In ancient Babylon (known as Iraq today, not far from the city of Baghdad) the King Nebuchadnezzar had a dilemma on his hands. He had married Amyitis, who was the daughter of the King of Medes, in order to bring both of their nations together. Yet Amyitis was homesick for the fertile soils of her homeland and Babylon was very hot, dry and desert-like. To cheer her up, Nebuchadnezzar commissioned the construction of an array of ‘hanging’ gardens, on terraces within the city’s walls.
Although they are called the ‘hanging gardens’ the plants and trees imported from Medes were much more likely to have overhung the terraces and grown up from them instead. Because these terraces reached up on the sides of mountains, walking alongside them may have given the illusion that they were hanging above the citizen’s heads. Great measures were taken to insure the trees and plants remained well-watered and a team of employees were there at all times to transport water from the river Euphrates on to the top terrace of the gardens, so that the water then trickled down to the lower levels.
The Hanging Gardens of Babylon is perhaps the least well documented of all the Seven Wonders of the Ancient World, perhaps because it is one of the oldest, although the Great Pyramid of Giza came well before. One thing we can be sure of, is that the Hanging Gardens only survived for around 100 years until they were destroyed by war.
Robert Koldewey, a nineteenth century German archaeologist was the man who found the outer walls of the city of Babylon and even excavated where the cellar of the Hanging Gardens of Babylon may have been. He also found a room with holes large enough to contain the chain pumps that would have irrigated the plants and trees in the gardens, although many other archaeologists argue that this room is too far away from the river Euphrates to have been able to function adequately.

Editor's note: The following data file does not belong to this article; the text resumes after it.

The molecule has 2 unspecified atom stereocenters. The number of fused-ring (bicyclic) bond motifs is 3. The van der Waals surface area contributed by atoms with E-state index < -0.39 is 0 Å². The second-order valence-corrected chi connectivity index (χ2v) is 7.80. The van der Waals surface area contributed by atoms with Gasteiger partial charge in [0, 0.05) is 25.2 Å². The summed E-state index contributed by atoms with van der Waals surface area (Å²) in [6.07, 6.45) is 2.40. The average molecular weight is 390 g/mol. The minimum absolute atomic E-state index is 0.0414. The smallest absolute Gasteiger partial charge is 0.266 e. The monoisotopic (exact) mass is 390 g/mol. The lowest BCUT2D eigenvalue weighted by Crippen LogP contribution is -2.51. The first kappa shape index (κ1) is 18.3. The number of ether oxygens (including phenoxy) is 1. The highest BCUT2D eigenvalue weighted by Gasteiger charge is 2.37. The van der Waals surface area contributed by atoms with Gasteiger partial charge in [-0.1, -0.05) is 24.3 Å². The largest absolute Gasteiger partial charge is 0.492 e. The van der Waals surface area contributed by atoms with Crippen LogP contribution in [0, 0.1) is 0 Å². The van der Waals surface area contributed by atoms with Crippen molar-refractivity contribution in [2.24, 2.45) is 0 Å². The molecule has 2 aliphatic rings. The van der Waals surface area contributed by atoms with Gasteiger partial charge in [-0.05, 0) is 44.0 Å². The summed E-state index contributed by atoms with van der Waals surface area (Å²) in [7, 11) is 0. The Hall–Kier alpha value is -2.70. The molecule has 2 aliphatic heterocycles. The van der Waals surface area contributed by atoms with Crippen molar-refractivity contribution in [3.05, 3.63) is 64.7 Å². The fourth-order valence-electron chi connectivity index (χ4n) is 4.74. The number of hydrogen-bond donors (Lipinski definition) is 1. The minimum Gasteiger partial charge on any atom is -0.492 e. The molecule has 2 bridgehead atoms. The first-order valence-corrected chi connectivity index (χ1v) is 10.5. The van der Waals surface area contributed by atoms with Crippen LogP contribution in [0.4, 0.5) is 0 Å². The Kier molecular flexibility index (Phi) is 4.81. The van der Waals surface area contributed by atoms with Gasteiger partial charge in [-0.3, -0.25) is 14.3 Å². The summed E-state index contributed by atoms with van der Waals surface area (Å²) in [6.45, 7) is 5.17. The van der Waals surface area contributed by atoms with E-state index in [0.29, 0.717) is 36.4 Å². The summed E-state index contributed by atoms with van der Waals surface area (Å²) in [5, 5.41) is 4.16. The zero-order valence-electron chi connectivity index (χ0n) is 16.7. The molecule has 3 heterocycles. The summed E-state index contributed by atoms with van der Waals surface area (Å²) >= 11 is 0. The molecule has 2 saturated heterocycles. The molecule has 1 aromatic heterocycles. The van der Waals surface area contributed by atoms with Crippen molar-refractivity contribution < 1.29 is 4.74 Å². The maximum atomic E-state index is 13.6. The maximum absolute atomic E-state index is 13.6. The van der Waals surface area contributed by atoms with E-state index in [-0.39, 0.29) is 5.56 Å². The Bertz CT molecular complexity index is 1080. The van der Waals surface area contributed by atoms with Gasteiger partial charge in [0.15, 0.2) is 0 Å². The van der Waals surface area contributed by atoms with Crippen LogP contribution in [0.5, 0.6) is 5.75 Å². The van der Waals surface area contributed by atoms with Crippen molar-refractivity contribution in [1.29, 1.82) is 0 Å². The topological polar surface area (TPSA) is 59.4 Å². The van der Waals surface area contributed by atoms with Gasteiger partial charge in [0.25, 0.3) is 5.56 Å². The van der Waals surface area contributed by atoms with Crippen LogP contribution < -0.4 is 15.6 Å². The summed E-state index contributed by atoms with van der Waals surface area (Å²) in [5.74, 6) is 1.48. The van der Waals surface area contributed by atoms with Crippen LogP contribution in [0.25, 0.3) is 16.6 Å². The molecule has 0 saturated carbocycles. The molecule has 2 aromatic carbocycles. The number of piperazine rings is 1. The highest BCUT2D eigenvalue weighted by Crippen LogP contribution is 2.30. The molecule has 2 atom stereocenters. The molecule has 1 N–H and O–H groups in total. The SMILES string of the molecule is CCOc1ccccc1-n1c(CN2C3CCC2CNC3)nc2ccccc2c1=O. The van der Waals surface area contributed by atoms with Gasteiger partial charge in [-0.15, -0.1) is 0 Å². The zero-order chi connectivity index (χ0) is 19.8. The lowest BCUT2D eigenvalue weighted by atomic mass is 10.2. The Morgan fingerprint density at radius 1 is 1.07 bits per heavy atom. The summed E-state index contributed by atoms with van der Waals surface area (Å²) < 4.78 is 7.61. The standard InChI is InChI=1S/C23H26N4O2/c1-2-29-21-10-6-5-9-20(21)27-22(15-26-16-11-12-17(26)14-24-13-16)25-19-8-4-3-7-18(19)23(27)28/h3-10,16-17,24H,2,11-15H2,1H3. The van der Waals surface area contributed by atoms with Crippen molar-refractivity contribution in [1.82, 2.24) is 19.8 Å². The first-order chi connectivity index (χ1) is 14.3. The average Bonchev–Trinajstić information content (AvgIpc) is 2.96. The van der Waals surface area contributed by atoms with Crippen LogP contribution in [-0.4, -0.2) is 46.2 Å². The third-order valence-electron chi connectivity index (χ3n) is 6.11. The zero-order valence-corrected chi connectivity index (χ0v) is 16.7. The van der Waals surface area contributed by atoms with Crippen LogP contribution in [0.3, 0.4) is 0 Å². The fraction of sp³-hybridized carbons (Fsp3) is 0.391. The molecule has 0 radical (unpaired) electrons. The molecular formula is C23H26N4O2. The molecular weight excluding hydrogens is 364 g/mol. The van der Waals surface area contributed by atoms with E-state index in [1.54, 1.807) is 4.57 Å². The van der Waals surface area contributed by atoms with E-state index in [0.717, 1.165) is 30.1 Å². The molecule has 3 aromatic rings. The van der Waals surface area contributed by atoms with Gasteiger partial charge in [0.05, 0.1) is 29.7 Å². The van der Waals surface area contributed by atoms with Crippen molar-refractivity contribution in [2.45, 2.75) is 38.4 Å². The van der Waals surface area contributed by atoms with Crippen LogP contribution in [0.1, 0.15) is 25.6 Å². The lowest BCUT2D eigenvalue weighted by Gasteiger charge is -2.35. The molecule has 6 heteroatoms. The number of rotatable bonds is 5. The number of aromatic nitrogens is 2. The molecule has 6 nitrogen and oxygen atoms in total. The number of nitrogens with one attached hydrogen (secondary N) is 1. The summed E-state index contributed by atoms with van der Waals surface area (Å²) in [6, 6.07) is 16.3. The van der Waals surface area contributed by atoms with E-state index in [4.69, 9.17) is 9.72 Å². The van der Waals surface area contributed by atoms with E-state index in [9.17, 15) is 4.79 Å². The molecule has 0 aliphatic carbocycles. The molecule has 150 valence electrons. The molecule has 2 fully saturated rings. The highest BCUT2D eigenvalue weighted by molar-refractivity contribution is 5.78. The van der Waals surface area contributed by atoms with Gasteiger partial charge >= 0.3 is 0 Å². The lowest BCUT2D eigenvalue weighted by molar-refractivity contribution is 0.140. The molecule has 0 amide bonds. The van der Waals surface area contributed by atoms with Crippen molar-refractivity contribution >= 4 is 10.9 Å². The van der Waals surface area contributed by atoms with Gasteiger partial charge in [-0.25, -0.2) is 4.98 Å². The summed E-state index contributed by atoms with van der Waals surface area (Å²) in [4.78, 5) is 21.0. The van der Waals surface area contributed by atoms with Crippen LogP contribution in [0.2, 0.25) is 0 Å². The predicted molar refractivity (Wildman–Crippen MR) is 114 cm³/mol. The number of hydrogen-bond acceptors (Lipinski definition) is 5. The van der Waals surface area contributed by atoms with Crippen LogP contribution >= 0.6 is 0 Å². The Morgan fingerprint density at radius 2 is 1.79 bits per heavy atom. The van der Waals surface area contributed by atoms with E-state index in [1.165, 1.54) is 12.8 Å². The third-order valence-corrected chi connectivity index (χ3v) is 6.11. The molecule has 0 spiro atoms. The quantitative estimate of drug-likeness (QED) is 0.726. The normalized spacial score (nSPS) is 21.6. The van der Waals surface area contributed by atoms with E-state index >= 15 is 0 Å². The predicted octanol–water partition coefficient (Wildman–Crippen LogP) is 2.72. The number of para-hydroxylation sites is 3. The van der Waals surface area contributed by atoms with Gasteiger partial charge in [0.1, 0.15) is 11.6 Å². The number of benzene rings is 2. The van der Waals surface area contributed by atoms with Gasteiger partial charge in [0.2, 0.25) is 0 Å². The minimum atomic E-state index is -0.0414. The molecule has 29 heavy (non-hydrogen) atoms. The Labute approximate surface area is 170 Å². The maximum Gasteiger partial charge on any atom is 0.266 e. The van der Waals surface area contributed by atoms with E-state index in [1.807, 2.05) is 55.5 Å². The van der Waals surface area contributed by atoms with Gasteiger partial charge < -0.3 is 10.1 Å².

Although we cannot be sure of who the actual inventor was, where they were from or what their name was, we should give credit to the person or team of inventors who discovered the chain pump. Without this design, the Hanging Gardens of Babylon would have most likely dried out and died, leaving Queen Amyitis living in a city still very far removed from the climate she was so desperately pining for at home.
Where it is Today:
The walls of the city of Babylon were destroyed just one century after the Hanging Gardens of Babylon were constructed, and with the gardens being the most delicate structure of all, the plants, trees and grasses died. The foundations for the gardens survived until the 2nd century BC, when they were rendered dysfunctional by a series of severe earthquakes.
As a result this means that the site where the gardens once hung can be visited, in the current city of Al Hillah, Iraq. However, there are very few remains of where the gardens actually were and there is a lot of controversy between archaeologists as to where the gardens actually lay. Unlike many of the Seven Wonders of the Ancient World, unfortunately we cannot visit excavated remains kept in museums either.
It was fifth century BC historian Herodotus who documented much of what he saw of the gardens at Babylon, although it’s widely believed that he exaggerated some parts. The basic structure for the hanging gardens were, however, still around in the first century BC when historian Strabo was alive to comment on them and as a result gave modern day archaeologists and historians a way to reconstruct what they may have looked like and how they may have worked. Diodorus Siculus also documented details of the hanging gardens, stating that they were made with stone slabs with tile, asphalt and reed covering them.
Nobody can be one hundred percent sure of where the Hanging Gardens of Babylon were originally constructed, but it is possible to visit the approximate site and the cellar of the gardens today.